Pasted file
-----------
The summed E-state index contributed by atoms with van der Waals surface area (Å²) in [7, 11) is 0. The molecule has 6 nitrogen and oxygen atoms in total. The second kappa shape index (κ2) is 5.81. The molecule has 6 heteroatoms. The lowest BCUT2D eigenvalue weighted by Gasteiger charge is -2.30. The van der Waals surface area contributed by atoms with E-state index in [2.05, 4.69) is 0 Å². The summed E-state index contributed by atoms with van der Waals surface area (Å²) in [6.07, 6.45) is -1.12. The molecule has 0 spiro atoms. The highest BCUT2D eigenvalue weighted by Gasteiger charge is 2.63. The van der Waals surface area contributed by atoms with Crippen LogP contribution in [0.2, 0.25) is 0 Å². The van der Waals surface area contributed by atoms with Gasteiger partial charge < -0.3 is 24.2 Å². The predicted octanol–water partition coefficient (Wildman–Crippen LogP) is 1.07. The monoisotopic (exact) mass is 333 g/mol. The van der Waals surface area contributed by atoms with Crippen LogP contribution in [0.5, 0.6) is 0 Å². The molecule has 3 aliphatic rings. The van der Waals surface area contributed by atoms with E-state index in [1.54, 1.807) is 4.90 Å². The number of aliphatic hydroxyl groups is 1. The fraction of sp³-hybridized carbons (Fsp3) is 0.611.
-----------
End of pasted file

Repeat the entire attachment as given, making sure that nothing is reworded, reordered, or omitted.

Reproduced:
The summed E-state index contributed by atoms with van der Waals surface area (Å²) in [7, 11) is 0. The molecule has 6 nitrogen and oxygen atoms in total. The second kappa shape index (κ2) is 5.81. The molecule has 6 heteroatoms. The lowest BCUT2D eigenvalue weighted by Gasteiger charge is -2.30. The van der Waals surface area contributed by atoms with E-state index in [2.05, 4.69) is 0 Å². The summed E-state index contributed by atoms with van der Waals surface area (Å²) in [6.07, 6.45) is -1.12. The molecule has 0 spiro atoms. The highest BCUT2D eigenvalue weighted by Gasteiger charge is 2.63. The van der Waals surface area contributed by atoms with Crippen LogP contribution in [0.2, 0.25) is 0 Å². The van der Waals surface area contributed by atoms with Gasteiger partial charge < -0.3 is 24.2 Å². The predicted octanol–water partition coefficient (Wildman–Crippen LogP) is 1.07. The monoisotopic (exact) mass is 333 g/mol. The van der Waals surface area contributed by atoms with Crippen LogP contribution in [0.5, 0.6) is 0 Å². The molecule has 3 aliphatic rings. The van der Waals surface area contributed by atoms with E-state index in [1.54, 1.807) is 4.90 Å². The number of aliphatic hydroxyl groups is 1. The fraction of sp³-hybridized carbons (Fsp3) is 0.611.